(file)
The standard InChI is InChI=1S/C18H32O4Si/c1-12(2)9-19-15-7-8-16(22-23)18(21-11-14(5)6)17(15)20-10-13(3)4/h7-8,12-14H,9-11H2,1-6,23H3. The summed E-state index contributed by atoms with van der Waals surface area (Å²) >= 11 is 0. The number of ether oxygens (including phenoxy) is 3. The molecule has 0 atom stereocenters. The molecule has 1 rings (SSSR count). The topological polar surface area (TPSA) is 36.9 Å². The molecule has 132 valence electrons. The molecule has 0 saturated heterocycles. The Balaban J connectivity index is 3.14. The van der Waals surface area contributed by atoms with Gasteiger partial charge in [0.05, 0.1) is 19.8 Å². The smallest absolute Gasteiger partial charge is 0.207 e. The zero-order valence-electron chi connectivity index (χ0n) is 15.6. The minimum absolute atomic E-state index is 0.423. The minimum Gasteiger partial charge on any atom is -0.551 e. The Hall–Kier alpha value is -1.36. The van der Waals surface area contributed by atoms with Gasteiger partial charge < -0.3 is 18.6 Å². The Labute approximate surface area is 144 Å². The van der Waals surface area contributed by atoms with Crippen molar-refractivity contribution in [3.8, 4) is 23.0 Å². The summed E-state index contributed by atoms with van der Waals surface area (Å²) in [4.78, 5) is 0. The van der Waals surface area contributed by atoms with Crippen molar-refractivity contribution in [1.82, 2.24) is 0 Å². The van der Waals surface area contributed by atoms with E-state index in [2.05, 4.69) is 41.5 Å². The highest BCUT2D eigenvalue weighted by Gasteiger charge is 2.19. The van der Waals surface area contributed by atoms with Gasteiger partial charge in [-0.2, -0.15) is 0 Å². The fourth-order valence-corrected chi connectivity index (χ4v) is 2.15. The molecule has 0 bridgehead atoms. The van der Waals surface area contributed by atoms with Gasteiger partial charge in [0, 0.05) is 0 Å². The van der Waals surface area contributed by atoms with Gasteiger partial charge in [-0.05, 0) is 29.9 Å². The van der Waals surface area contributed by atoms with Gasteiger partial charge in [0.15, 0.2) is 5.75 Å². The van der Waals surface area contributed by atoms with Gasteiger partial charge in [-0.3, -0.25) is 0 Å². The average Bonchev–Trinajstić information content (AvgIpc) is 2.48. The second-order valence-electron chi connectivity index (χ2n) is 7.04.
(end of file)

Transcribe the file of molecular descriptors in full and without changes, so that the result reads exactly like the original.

The standard InChI is InChI=1S/C18H32O4Si/c1-12(2)9-19-15-7-8-16(22-23)18(21-11-14(5)6)17(15)20-10-13(3)4/h7-8,12-14H,9-11H2,1-6,23H3. The summed E-state index contributed by atoms with van der Waals surface area (Å²) >= 11 is 0. The number of ether oxygens (including phenoxy) is 3. The molecule has 0 atom stereocenters. The molecule has 1 rings (SSSR count). The topological polar surface area (TPSA) is 36.9 Å². The molecule has 132 valence electrons. The molecule has 0 saturated heterocycles. The Balaban J connectivity index is 3.14. The van der Waals surface area contributed by atoms with Gasteiger partial charge in [0.05, 0.1) is 19.8 Å². The smallest absolute Gasteiger partial charge is 0.207 e. The zero-order valence-electron chi connectivity index (χ0n) is 15.6. The minimum absolute atomic E-state index is 0.423. The minimum Gasteiger partial charge on any atom is -0.551 e. The Hall–Kier alpha value is -1.36. The van der Waals surface area contributed by atoms with Gasteiger partial charge < -0.3 is 18.6 Å². The Labute approximate surface area is 144 Å². The van der Waals surface area contributed by atoms with Crippen molar-refractivity contribution in [3.8, 4) is 23.0 Å². The summed E-state index contributed by atoms with van der Waals surface area (Å²) in [4.78, 5) is 0. The van der Waals surface area contributed by atoms with Crippen molar-refractivity contribution in [1.82, 2.24) is 0 Å². The van der Waals surface area contributed by atoms with E-state index in [2.05, 4.69) is 41.5 Å². The highest BCUT2D eigenvalue weighted by Gasteiger charge is 2.19. The van der Waals surface area contributed by atoms with Gasteiger partial charge in [-0.2, -0.15) is 0 Å². The fourth-order valence-corrected chi connectivity index (χ4v) is 2.15. The molecule has 0 bridgehead atoms. The van der Waals surface area contributed by atoms with Gasteiger partial charge in [0, 0.05) is 0 Å². The van der Waals surface area contributed by atoms with Gasteiger partial charge in [-0.05, 0) is 29.9 Å². The van der Waals surface area contributed by atoms with Gasteiger partial charge in [0.15, 0.2) is 5.75 Å². The van der Waals surface area contributed by atoms with Gasteiger partial charge in [-0.3, -0.25) is 0 Å². The average Bonchev–Trinajstić information content (AvgIpc) is 2.48. The second-order valence-electron chi connectivity index (χ2n) is 7.04.